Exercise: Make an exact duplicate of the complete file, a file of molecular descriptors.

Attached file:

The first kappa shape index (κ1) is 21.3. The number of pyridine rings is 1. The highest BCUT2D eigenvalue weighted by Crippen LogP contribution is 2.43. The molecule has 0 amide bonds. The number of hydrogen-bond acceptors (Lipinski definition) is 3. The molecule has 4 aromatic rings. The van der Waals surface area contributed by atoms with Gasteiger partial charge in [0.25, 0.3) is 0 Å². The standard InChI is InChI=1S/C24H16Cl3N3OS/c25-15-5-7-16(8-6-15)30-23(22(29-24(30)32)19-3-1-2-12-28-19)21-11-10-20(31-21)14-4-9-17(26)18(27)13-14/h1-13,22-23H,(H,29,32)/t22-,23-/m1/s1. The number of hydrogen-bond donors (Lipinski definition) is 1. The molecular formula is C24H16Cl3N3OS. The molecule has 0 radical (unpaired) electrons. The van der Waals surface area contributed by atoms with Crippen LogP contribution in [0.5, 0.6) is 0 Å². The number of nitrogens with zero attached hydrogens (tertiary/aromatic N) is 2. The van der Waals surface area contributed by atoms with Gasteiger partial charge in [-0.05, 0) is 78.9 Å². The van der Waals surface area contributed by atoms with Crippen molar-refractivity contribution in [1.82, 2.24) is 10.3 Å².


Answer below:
The first kappa shape index (κ1) is 21.3. The number of pyridine rings is 1. The highest BCUT2D eigenvalue weighted by Crippen LogP contribution is 2.43. The molecule has 0 amide bonds. The number of hydrogen-bond acceptors (Lipinski definition) is 3. The molecule has 4 aromatic rings. The van der Waals surface area contributed by atoms with Gasteiger partial charge in [0.25, 0.3) is 0 Å². The standard InChI is InChI=1S/C24H16Cl3N3OS/c25-15-5-7-16(8-6-15)30-23(22(29-24(30)32)19-3-1-2-12-28-19)21-11-10-20(31-21)14-4-9-17(26)18(27)13-14/h1-13,22-23H,(H,29,32)/t22-,23-/m1/s1. The number of hydrogen-bond donors (Lipinski definition) is 1. The molecular formula is C24H16Cl3N3OS. The molecule has 0 radical (unpaired) electrons. The van der Waals surface area contributed by atoms with Crippen LogP contribution in [0.5, 0.6) is 0 Å². The number of nitrogens with zero attached hydrogens (tertiary/aromatic N) is 2. The van der Waals surface area contributed by atoms with Gasteiger partial charge in [-0.05, 0) is 78.9 Å². The van der Waals surface area contributed by atoms with Crippen molar-refractivity contribution in [1.82, 2.24) is 10.3 Å².